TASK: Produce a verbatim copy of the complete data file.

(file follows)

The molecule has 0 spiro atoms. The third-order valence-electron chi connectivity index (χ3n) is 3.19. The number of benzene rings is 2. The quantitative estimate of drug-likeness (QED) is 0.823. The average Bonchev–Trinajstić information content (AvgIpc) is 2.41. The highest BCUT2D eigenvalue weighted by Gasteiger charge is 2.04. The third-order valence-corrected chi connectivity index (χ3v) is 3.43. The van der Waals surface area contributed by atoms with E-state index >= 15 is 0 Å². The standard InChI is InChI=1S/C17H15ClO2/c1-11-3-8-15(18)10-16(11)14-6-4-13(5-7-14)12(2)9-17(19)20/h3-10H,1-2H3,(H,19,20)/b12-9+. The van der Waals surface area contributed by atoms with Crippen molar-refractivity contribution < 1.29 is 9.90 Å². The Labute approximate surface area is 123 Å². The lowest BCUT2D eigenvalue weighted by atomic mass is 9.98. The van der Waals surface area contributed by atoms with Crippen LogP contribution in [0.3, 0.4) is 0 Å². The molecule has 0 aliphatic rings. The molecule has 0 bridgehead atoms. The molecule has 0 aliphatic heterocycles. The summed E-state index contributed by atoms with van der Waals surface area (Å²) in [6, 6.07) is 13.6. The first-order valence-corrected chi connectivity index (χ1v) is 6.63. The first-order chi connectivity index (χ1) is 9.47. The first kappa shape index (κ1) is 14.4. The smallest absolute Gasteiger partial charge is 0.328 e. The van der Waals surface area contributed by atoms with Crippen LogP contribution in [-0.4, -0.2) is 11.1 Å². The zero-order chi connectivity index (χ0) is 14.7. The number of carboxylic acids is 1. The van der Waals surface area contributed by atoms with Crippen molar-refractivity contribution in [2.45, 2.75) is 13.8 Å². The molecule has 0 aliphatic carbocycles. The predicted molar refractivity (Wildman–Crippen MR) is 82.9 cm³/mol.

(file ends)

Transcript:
The molecule has 0 spiro atoms. The third-order valence-electron chi connectivity index (χ3n) is 3.19. The number of benzene rings is 2. The quantitative estimate of drug-likeness (QED) is 0.823. The average Bonchev–Trinajstić information content (AvgIpc) is 2.41. The highest BCUT2D eigenvalue weighted by Gasteiger charge is 2.04. The third-order valence-corrected chi connectivity index (χ3v) is 3.43. The van der Waals surface area contributed by atoms with E-state index >= 15 is 0 Å². The standard InChI is InChI=1S/C17H15ClO2/c1-11-3-8-15(18)10-16(11)14-6-4-13(5-7-14)12(2)9-17(19)20/h3-10H,1-2H3,(H,19,20)/b12-9+. The van der Waals surface area contributed by atoms with Crippen molar-refractivity contribution < 1.29 is 9.90 Å². The Labute approximate surface area is 123 Å². The lowest BCUT2D eigenvalue weighted by atomic mass is 9.98. The van der Waals surface area contributed by atoms with Crippen LogP contribution in [0.3, 0.4) is 0 Å². The molecule has 0 aliphatic rings. The molecule has 0 bridgehead atoms. The molecule has 0 aliphatic heterocycles. The summed E-state index contributed by atoms with van der Waals surface area (Å²) in [6, 6.07) is 13.6. The first-order valence-corrected chi connectivity index (χ1v) is 6.63. The first-order chi connectivity index (χ1) is 9.47. The first kappa shape index (κ1) is 14.4. The smallest absolute Gasteiger partial charge is 0.328 e. The van der Waals surface area contributed by atoms with Crippen LogP contribution in [-0.4, -0.2) is 11.1 Å². The zero-order chi connectivity index (χ0) is 14.7. The number of carboxylic acids is 1. The van der Waals surface area contributed by atoms with Crippen molar-refractivity contribution in [2.45, 2.75) is 13.8 Å². The molecule has 0 aliphatic carbocycles. The predicted molar refractivity (Wildman–Crippen MR) is 82.9 cm³/mol.